Whether you call it a ‘polycrisis’ or a ‘permacrisis’, there is no doubt that we are living in an age where multiple crises are unfolding simultaneously, many of which will occupy us for a long time.
With the future holding unknown possibilities, scenario analysis is a useful tool to bring people together to think creatively -without bias – about the future.
Scenarios have been used since ancient times, and more recently, by companies such as Shell to consider multiple versions of the future to help make decisions and inform strategy.
The biggest misconception around scenarios is that they are about predicting the future. This is not the case. It’s impossible to forecast the future with any accuracy and, in a world of multiple crises, the crystal ball gets even foggier.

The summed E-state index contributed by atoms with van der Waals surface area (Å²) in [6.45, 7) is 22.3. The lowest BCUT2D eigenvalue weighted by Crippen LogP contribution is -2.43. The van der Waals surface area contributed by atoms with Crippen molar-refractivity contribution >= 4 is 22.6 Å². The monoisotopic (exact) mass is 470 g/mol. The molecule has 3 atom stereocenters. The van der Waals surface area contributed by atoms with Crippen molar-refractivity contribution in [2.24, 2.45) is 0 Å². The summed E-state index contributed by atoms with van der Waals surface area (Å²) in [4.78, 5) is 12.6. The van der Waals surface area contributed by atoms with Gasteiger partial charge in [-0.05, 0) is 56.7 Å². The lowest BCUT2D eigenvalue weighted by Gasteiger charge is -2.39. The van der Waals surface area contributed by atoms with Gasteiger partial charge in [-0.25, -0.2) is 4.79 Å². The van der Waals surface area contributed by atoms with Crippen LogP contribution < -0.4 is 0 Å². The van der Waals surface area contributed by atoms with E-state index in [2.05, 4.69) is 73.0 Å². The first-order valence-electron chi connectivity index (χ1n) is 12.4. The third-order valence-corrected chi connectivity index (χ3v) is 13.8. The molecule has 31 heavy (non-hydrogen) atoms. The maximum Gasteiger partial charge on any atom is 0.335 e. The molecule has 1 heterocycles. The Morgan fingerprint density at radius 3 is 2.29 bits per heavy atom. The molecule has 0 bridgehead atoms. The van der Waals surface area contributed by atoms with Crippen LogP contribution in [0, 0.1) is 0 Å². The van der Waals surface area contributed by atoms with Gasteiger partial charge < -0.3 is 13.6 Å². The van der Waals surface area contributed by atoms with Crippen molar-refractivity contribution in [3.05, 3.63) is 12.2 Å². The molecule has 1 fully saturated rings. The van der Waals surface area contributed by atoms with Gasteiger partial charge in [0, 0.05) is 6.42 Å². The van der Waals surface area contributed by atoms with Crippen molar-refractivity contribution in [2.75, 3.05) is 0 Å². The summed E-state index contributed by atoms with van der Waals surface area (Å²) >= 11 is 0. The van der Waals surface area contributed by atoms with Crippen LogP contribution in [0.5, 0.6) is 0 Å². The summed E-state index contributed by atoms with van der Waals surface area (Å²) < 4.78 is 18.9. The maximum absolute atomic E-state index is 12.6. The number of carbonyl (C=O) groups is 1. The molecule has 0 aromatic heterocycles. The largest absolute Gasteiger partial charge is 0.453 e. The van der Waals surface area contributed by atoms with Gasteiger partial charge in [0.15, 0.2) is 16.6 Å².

Take the example of the rapid development of generative AI, which has occupied many executives since Microsoft-backed Open AI’s ChatGPT was launched last November. Since then, a whole range of worst-case scenarios have proliferated, with people predicting a dangerous race to the bottom, and the end of privacy and free will. On the other hand, there are more optimistic scenarios such as greater shared economic prosperity and more fulfilling jobs. The risk is that the imperfect use of scenarios will end up causing even greater uncertainty.
Four types of scenarios
So what are scenarios and how can you best go about using them?
One way to think of them is as a script outlining the setting and the scenes of the future. They are used to analyze the impact of something on a target area, for example the impact of a technology like AI on the labor market. Executives should ask themselves two questions:
- What opportunities and threats do you see for your company?
- How can you thrive in these futures?
There are four types of scenarios: